(Adds FranceAgriMer’s comments on estimate changes)
PARIS, June 10 (Reuters) - Farm office FranceAgriMer on Wednesday increased its forecast for French soft wheat exports outside the European Union to a record amount as brisk shipments continued in the latter stages of the season.
In a monthly supply and demand outlook for cereals, the office raised its estimate of soft wheat exports outside the EU in the 2019/20 season that ends on June 30 to 13.45 million tonnes from 13.3 million seen last month.
That would mark a record volume and be 39% above 2018/19 exports, FranceAgriMer’s data showed.
The office has now increased its non-EU export outlook for soft wheat for nine months in a row since giving an initial projection of 11 million tonnes last September.
French exports have been boosted this season by supplies from a bumper 2019 harvest, reduced competition from top wheat exporter Russia, and strong demand from countries like China.
In addition to an ongoing flow of shipments to China, the latest upward revision reflected some late-season cargoes for Yemen and Tunisia, FranceAgriMer said.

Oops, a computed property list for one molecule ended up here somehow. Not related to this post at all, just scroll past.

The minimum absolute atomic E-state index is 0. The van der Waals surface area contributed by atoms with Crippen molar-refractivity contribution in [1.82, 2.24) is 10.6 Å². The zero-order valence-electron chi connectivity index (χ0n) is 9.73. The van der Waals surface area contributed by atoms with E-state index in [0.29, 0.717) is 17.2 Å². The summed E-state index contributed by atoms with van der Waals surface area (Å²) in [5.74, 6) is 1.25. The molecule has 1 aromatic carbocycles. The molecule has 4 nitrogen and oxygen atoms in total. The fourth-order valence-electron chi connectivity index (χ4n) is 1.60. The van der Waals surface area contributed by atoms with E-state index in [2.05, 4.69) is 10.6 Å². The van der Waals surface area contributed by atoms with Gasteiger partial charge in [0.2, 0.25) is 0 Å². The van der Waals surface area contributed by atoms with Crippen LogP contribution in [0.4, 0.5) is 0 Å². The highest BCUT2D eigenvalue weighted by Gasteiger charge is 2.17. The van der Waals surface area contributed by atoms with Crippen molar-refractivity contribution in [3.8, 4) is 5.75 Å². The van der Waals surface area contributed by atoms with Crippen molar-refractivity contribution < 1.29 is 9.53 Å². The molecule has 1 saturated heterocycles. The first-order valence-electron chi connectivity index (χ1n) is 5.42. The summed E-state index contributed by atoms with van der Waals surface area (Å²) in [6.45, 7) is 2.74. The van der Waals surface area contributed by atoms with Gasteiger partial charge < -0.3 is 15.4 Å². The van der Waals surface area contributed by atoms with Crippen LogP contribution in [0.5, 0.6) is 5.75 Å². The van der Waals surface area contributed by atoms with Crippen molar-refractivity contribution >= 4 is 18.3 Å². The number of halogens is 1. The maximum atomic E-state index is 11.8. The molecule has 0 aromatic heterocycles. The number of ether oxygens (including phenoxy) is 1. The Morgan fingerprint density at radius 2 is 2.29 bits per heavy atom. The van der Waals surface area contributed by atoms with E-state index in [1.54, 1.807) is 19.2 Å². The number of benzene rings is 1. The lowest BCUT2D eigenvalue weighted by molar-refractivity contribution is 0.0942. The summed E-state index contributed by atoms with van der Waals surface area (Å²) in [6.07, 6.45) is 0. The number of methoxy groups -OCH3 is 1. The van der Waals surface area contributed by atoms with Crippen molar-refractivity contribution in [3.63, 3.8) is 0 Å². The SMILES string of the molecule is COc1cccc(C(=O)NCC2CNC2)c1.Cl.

The raised non-EU export outlook outweighed a 100,000 tonne cut to expected livestock feed demand and contributed to FranceAgriMer lowering its forecast for soft wheat stocks at the end of 2019/20 to 2.8 million tonnes from 2.9 million.
Domestic milling demand was raised slightly from last month as the easing of a French lockdown to curb a coronavirus epidemic led the office to see a smaller hit to demand than initially thought, it said.
For barley, the office cut its estimate of end-of-season stocks to 1.7 million tonnes from 1.85 million tonnes, as it raised non-EU and intra-EU exports.
For barley malt, projected exports were cut by 80,000 tonnes due to disruption to beer demand linked to the coronavirus.
Domestic barley use for malt was raised but FranceAgriMer cautioned that this processed malt may not have found an outlet.
Forecast maize stocks were trimmed to 2.1 million tonnes from 2.2 million tonnes, reflecting increased feed demand. (Reporting by Gus Trompiz; Editing by Mark Potter and Elaine Hardcastle)